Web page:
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HEALTHY EATING DURING PREGNANCY & LACTATION

HEALTHY EATING DURING PREGNANCY & LACTATION

Expecting a bundle of joy? This is certainly a very exciting time in one’s life but it can also come with many questions and concerns - this shouldn’t be the case when it comes to nutrition. Eating a healthy balanced diet is vital for good health and even more so when you are a mom to be. Many moms say they are ‘eating for two’. Should this be the case? Are there certain foods which are off the menu? Let’s take a closer look.


GENERAL HEALTHY EATING

Most guidelines on healthy eating include the following: 

  • Eat your five-a-day for fruits and vegetables1.
  • Include whole grains and choose more poultry, fish and lean meats1.
  • Opt for low-fat, calcium-rich dairy options, drinks lots of water and lastly limit fat and sugar intake1.

Whilst these are key recommendations, they are however very general. For an expecting mom, there are important dietary changes that need to be made.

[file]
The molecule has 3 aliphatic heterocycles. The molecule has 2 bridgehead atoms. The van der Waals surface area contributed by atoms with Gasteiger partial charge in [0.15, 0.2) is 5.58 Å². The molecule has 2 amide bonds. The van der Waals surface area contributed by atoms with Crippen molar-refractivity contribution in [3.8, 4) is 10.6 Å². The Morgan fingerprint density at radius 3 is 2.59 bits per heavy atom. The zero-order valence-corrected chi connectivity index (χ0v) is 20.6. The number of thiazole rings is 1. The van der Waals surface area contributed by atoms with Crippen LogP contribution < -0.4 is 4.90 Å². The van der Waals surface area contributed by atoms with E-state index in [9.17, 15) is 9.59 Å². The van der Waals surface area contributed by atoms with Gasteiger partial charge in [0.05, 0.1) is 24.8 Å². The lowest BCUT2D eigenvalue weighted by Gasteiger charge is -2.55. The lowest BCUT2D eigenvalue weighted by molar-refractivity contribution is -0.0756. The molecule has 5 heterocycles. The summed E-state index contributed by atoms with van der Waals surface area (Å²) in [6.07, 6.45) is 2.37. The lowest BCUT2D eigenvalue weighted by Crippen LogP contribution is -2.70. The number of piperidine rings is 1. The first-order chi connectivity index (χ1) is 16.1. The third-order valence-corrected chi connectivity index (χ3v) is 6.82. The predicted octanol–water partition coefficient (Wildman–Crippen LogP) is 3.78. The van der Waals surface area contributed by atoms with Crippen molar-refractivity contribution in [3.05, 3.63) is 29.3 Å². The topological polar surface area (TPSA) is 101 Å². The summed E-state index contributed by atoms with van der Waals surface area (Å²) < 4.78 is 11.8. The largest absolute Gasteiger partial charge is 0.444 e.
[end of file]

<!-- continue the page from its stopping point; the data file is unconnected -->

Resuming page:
During pregnancy and lactation a woman has additional nutritional requirements which help to support the growth and development of their baby2. It is, however, important to note that it is possible to reach these increased levels without drastically increasing the amount of food they consume. The reason for this is that our bodies are truly incredible – they become more efficient at absorbing nutrients which allow you to start building up vital vitamin and mineral stores2. Keeping all of this in mind, you will see that there is no need to ‘eat for two’ but rather a need to place a vast amount of focus on eating a high-quality diet.


What’s more?

Following general healthy eating guidelines is great but what else do you need to know? Firstly, you need to eat a variety of foods. This will ensure that you are getting many different vitamins and minerals, all of which play a vital role in the development of your baby. It is best to get vitamins and minerals from the foods we eat, however, sometimes this isn’t possible and supplementation may be necessary. Speak to your healthcare provider to best assist you. Certain nutrients such as folate (folic acid), calcium, iron and omega-3 fats are particularly important during pregnancy3.